To merely state that religion is part of our essential make-up, would be stating the obvious and indeed would be an understatement. By simply examining the historical lengths that various religions have been practiced, one can understand the significance of religion to human-kind. Although it is nearly impossible to establish a specific starting point for religions, the following table displays a few major religions and their approximate time of existence. Religion has been and will continue to be a significant element in our lives.
Further, as the self-proclaimed Melting Pot, all of the above religions, plus countless others are practiced in the United States. For many American workers, religion and spirituality provide a direct channel for life enrichment, happiness, and success. In most cases, the fruits of religion are achieved in the person’s private life. Increasingly, however, there are times when a person’s religious beliefs, practices, and opinions enter the workplace, come into conflict with job responsibilities, or perhaps even come into conflict with co-workers.
Additionally, if an employee for example, is the only one at work who practices Islam, that person may be subject to discrimination or lost opportunities due to their dissimilar belief system. Further, an employee does not need to be part of a minority religion to be subject to discrimination or lost opportunities. A practicing Christian in a predominately Christian workplace, who openly professes his/her faith, may be subject to negative treatment and may also make others uncomfortable. These are a few examples of negative organizational outcomes.
Does religion/spirituality belong in a work environment? Or is it out place? There are extreme views on these issues. A call for strictly secular work environments has its merits, while the call for more spirituality or religion in the workplace has its merits as well. The final solution lies somewhere in between. This solution will vary from organization to organization depending on the degree of diversity within the company. It boils down to the administration of the company recognizing the diversity in its workforce, understanding their different needs and reasonably accommodating them accordingly.
In most cases good communication, flexibility and reasonable accommodation from both parties will solve the problem. This report will help employers understand how religion affects the workplace and practical steps that not only will avert conflicts, but will also encourage and embrace diversity as an instrument for organizational success. Several statistics back-up these statements. In a book, The Next American Spirituality, by George Gallup, Jr. , Gallup used his organization’s polling prowess to ascertain religion’s importance to private American citizens in 1999.
The results of one specific poll are poignant. According to that poll, 78% of respondents felt the need to experience spiritual growth. In that same poll 48% said they had reason to talk about their religious faith in the workplace during the past 24 hours. Although, Gallup respondents in the poll were predominately Christian, the results do show that there is a definite divergence of religion and work. (Conlin, 1999) In the United States some of the more practiced religions, alphabetically, are Buddhism, Christianity, Eastern Orthodox, Hinduism, Islam, Judaism, Native American and Sikhism.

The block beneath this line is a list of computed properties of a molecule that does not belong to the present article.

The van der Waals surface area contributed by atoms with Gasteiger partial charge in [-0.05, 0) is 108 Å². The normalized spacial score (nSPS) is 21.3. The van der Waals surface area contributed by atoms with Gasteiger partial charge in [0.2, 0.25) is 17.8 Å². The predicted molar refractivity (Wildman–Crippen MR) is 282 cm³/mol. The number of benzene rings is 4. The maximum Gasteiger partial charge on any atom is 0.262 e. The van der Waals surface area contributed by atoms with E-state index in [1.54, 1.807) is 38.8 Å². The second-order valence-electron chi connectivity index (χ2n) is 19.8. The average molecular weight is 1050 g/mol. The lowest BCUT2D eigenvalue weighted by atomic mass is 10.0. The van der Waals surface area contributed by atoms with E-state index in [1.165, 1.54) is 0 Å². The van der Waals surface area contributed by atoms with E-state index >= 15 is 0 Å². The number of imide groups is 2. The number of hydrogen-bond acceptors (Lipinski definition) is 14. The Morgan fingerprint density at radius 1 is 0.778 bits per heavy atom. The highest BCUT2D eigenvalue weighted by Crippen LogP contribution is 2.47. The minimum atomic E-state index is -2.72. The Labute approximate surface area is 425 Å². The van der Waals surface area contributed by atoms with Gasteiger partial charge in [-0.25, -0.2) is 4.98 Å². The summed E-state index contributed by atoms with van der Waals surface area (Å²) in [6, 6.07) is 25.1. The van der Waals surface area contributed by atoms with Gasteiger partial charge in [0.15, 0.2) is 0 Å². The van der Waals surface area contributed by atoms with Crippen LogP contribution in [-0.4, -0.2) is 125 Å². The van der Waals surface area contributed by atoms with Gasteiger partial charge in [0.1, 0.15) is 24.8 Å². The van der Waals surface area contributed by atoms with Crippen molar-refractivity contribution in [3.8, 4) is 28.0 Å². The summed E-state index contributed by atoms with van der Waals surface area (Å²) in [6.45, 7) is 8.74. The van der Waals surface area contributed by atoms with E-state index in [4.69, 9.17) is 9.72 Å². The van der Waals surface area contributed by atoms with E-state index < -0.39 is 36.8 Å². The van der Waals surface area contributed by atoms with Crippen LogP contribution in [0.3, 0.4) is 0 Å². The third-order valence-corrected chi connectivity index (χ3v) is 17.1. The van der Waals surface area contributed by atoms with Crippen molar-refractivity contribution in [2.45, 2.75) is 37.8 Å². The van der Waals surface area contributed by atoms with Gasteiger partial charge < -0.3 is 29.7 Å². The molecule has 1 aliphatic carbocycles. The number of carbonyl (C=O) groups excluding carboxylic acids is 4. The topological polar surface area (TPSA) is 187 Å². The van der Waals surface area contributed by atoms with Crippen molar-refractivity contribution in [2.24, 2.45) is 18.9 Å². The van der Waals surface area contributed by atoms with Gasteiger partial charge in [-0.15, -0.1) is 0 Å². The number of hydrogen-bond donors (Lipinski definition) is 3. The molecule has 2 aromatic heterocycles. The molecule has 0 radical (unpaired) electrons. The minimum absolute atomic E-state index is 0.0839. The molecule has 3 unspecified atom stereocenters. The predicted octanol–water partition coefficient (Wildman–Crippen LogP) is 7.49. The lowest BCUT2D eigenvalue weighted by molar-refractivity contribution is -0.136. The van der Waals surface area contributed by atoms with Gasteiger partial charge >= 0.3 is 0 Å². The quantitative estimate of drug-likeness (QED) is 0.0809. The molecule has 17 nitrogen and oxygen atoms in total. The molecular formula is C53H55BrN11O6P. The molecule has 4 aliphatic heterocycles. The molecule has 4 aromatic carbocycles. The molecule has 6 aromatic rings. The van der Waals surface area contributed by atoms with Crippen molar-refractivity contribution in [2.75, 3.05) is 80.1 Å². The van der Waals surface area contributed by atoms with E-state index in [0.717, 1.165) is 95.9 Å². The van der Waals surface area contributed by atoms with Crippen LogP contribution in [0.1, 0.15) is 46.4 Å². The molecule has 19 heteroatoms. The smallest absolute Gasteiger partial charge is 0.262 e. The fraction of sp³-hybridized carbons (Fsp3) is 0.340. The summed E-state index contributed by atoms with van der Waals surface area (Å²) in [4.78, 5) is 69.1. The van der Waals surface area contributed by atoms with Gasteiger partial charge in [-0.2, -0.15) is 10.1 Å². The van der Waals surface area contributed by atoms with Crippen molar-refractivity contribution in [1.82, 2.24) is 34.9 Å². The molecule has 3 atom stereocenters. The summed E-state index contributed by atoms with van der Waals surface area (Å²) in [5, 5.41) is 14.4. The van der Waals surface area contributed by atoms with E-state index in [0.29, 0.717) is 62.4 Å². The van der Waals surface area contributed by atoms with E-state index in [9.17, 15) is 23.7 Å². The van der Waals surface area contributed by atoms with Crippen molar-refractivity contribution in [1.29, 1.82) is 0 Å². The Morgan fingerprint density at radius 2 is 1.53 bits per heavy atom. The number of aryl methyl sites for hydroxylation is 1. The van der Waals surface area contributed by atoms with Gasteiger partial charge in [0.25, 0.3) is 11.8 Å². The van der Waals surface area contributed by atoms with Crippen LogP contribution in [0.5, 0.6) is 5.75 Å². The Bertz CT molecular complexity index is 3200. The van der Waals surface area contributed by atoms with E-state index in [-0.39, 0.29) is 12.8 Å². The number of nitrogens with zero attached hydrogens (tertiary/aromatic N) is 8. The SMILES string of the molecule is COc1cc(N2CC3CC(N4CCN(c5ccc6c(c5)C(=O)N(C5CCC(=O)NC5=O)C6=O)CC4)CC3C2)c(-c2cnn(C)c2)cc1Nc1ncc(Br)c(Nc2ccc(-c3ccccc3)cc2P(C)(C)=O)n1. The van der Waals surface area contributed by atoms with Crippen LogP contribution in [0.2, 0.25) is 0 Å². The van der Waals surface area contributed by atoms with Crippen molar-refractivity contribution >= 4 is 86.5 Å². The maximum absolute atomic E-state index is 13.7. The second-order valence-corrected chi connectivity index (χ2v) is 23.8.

Within this large umbrella there are various denominations and “flavors”. According to Gale Research, the total numbers of religious organizations are placed at 1,550 in the Encyclopedia of American Religions. Out of this group, 900 are classified as Christian denominations and around 75 are classified as various forms of Buddhism. More than 100 Hindu denominations have come to the US since mid-1960’s. Also of note is that several different projections show Islam overtaking Judaism as the second most practiced (by sheer numbers) religion in the United States within five years.
The Tanenbaum Center for Inter-religious Understanding teamed with the Society for Human Resource Management (SHRM) for two separate thorough surveys of both employees of faith (1999) and HR professionals (2001). According to the HR survey, over 80% of the HR Managers responding identified Christianity as being present, either by obvious visual cues or by conversation, in their respective workplaces. That is probably not very surprising for most white Anglo-Saxon, Christian Americans. However, nearly 50% of the HR Managers responded that the Judaism was present in some form.
Most surprising however is that nearly 30% of the HR Managers responded that Buddhism, Hinduism, and Islam in some form were all present in their respective workforces. It should be noted that the percentages do not add to 100% because respondents were allowed to answer more than one religion. As employers we must be aware of how these statistics affect our work places. Several questions arise regarding religion in the workplace. To start with, should religion be an acceptable discussion topic at work?
Can, or should employers allow sanctioned religious activities at their workplaces? Does our work atmosphere promote an accepting, non-confrontational experience to people of minority religions? Do we accept and embrace diversity within our workplace? Do we provide reasonable accommodation to employees who may have differing religious needs? Finally, does our company have a written policy regarding religion in the workplace? To answer these questions, one must first have a general understanding of the legal environment pertaining to religion in the workplace.